My Cardboard Box

Katrina, Gulf Oil Spill, and the Limitations of Government

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The pundits are swattting around the idea that this is President Obama’s “Katrina”.  I understand the sentiment, but it’s basically wrong; an apples-to-oranges thing.

While I still hold a grudge against Peggy Noonan for her swooning over any dope with an Ivy League degree, she got it right when she wrote:

When you ask a government far away in Washington to handle everything, it will handle nothing well.

As part of my job,  I went through some FEMA disaster-response courses.  Don’t laugh – there is such a thing.  And if you look closely enough, there is a process to disaster response, and one that was there long before Katrina.  It relies on a basic, traditional, and seemingly outmoded American idea: try to keep things local.

The idea is to push things to the lowest possible level. The local government knows what types of disasters it could face and has faced in the past.    California, it’s earthquakes, wildfires, mudslides (after the wildfires), and the fortunately-infrequent riot.  Along the Mississippi, it’s floods.  In Kansas, it’s tornadoes.  And so forth.  the local government should know what is needed to organize-for , plan, prepare, communicate,  and attempt to deal with a disaster.  In fact, you could say it has a responsibility (another outmoded idea) to its citizens to do so.  If the local government, for whatever reason, can’t do it or it’s beyond its capabilities, it asks the next higher-up government for help . And so on.  The idea is that when it reaches FEMA, all other avenues have been exhausted. It doesn’t mean that FEMA is out of the loop. Usually there’ll be a FEMA rep monitoring, with the the local, county,  and state disaster response agencies up the chain keeping FEMA informed.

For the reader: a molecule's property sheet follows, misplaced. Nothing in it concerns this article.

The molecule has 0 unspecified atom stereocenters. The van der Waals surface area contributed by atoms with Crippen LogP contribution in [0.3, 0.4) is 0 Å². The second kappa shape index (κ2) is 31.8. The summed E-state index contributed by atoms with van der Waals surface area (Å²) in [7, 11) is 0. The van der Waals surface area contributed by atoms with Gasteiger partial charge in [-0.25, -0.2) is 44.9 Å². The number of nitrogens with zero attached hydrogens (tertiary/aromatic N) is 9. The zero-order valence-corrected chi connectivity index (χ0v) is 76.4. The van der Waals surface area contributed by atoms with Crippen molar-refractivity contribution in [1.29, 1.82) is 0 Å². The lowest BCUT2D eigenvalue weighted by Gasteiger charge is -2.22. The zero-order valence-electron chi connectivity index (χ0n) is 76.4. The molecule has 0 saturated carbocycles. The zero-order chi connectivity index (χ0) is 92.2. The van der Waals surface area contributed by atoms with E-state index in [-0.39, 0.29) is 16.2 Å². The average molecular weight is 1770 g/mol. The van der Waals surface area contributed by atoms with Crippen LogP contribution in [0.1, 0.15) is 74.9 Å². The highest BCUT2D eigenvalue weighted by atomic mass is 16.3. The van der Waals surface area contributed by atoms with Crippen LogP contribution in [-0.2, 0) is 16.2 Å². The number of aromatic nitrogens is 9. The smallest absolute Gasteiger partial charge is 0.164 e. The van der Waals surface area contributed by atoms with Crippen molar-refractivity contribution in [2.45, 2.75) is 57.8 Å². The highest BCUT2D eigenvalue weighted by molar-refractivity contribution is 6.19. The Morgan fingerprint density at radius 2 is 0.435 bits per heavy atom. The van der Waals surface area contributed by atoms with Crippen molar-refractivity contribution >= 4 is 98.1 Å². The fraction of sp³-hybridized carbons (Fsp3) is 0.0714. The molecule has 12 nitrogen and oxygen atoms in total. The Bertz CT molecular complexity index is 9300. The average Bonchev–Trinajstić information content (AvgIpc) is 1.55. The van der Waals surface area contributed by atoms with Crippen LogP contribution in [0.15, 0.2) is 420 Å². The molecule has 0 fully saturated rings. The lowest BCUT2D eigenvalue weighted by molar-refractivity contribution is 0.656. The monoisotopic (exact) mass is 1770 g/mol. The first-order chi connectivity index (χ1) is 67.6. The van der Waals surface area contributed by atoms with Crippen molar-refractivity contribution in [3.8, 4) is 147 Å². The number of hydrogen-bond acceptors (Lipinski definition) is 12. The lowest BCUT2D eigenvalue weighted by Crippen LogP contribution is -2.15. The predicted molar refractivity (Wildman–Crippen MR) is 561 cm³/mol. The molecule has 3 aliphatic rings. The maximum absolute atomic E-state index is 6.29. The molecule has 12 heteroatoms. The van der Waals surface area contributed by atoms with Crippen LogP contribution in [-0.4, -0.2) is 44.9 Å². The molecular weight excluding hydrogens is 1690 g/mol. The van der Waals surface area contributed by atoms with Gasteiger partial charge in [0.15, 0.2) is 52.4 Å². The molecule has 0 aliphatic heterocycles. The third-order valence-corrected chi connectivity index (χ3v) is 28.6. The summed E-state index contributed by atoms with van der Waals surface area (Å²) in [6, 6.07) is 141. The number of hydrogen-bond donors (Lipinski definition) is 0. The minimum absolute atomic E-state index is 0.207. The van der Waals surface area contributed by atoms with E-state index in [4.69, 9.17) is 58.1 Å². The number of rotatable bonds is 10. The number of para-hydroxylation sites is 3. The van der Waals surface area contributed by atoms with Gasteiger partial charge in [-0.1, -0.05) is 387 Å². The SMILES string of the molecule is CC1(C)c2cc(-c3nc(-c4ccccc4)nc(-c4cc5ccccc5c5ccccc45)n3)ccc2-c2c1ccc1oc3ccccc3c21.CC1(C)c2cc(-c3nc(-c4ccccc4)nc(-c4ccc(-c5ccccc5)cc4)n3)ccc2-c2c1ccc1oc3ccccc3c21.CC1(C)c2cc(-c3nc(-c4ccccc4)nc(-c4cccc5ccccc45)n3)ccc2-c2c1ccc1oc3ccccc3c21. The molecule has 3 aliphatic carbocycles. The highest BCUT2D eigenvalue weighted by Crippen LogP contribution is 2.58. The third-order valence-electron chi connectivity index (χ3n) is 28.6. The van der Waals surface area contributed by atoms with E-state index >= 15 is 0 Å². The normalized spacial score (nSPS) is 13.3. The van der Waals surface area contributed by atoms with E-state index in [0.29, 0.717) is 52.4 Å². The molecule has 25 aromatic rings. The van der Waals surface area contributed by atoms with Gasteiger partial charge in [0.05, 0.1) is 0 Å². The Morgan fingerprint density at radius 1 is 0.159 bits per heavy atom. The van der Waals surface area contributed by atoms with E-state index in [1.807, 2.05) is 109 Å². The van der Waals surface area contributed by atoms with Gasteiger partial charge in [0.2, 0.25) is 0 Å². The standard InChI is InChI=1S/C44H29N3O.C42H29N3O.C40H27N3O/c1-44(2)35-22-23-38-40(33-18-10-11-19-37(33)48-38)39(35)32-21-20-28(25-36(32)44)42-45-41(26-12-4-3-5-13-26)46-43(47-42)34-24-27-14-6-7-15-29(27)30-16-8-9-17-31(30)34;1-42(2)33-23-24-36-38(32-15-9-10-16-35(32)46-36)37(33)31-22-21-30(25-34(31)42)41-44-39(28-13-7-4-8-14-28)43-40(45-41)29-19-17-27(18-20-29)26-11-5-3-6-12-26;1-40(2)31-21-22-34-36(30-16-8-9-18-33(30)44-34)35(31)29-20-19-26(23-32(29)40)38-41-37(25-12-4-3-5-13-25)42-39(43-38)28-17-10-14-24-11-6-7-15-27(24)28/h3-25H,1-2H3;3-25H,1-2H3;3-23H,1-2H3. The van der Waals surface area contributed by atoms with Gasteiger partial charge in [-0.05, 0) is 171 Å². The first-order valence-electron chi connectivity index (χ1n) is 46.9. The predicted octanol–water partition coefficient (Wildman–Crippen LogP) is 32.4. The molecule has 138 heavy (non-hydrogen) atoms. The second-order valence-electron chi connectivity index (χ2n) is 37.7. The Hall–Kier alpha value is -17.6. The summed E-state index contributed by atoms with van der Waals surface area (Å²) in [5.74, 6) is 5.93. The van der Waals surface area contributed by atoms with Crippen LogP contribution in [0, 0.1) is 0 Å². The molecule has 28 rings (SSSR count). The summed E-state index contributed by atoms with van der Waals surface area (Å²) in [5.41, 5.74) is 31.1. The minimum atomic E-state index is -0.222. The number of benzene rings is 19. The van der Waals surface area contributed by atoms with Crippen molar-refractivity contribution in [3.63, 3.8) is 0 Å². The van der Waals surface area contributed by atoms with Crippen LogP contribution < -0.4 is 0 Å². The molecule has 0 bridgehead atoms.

At least that’s how it’s supposed to work.  Clauswitz and Murphy said otherwise.

What happened with Katrina? The process failed. It forgot to calculate human venality into the equation.  Corruption and incompetence, from the levee boards, to the City of New Orleans (big surprise, right?) to Baton Rouge, to the Army Corps of Engineers.  Political opportunism, built on the backs of the victims, and going right up the same sordid chain to the Louisiana governor’s office, with the national media happily joining the Morbid-Mardi Gras parade.  And for the most part, there stood Uncle Sugar like some slightly befuddled social-welfare clerk, waiting for the right form to cross the desk so he could do something.

Yes, President Bush and the head of FEMA got blamed. Rightly so. That old cantankerous bastard Harry Truman’s  “buck stops here” saying is true.  As we used to say: it doesn’t matter if the ship’s captain was in the head (bathroom) when the ship ran aground or the missile struck – he’s still at fault.

Same for the current oil spill. It’s likely human venality is a factor.  Except there is no local-county-state-federal response procedure. Louisiana’s state waters end at three miles from shore.  BP’s rig was approximately 50 miles off the coast when the incident occurred on April 20. Seems that would  fall into Washington’s purview.  Curiously, while the media was rather quick to work on the human-venality element,  it’s taken a month or so for them to ask  “What is, where is, the federal government’s response?”

They still haven’t out and out asked the other,  “Harry Truman”, question.  At least not as aggressively as they did his predecessor.


Written by PappyBro

May 28, 2010 at 18:50

Posted in Media, Politix

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